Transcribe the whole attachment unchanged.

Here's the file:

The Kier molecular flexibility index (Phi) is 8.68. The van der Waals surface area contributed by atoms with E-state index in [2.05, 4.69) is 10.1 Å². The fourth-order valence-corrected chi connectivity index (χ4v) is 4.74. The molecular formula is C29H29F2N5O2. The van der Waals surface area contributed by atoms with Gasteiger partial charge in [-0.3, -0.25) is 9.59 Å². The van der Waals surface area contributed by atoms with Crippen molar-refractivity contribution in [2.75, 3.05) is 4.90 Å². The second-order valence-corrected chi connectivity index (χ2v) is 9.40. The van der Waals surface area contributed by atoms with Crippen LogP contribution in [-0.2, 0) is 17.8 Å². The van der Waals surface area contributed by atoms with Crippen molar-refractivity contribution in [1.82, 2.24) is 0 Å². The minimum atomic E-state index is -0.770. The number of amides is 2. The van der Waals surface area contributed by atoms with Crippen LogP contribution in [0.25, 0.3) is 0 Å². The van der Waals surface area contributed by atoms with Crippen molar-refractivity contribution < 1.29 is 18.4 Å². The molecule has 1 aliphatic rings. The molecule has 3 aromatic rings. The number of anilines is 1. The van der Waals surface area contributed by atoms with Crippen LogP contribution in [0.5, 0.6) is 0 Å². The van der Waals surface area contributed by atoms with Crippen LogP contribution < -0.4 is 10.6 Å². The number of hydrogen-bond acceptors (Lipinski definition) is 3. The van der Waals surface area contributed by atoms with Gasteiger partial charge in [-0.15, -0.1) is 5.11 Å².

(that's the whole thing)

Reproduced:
The Kier molecular flexibility index (Phi) is 8.68. The van der Waals surface area contributed by atoms with E-state index in [2.05, 4.69) is 10.1 Å². The fourth-order valence-corrected chi connectivity index (χ4v) is 4.74. The molecular formula is C29H29F2N5O2. The van der Waals surface area contributed by atoms with Gasteiger partial charge in [-0.3, -0.25) is 9.59 Å². The van der Waals surface area contributed by atoms with Crippen molar-refractivity contribution in [2.75, 3.05) is 4.90 Å². The second-order valence-corrected chi connectivity index (χ2v) is 9.40. The van der Waals surface area contributed by atoms with Crippen LogP contribution in [-0.2, 0) is 17.8 Å². The van der Waals surface area contributed by atoms with Crippen molar-refractivity contribution in [1.82, 2.24) is 0 Å². The minimum atomic E-state index is -0.770. The number of amides is 2. The van der Waals surface area contributed by atoms with Crippen LogP contribution in [0.25, 0.3) is 0 Å². The van der Waals surface area contributed by atoms with Crippen molar-refractivity contribution < 1.29 is 18.4 Å². The molecule has 1 aliphatic rings. The molecule has 3 aromatic rings. The number of anilines is 1. The van der Waals surface area contributed by atoms with Crippen LogP contribution in [0.5, 0.6) is 0 Å². The van der Waals surface area contributed by atoms with Crippen LogP contribution < -0.4 is 10.6 Å². The number of hydrogen-bond acceptors (Lipinski definition) is 3. The van der Waals surface area contributed by atoms with Gasteiger partial charge in [-0.15, -0.1) is 5.11 Å².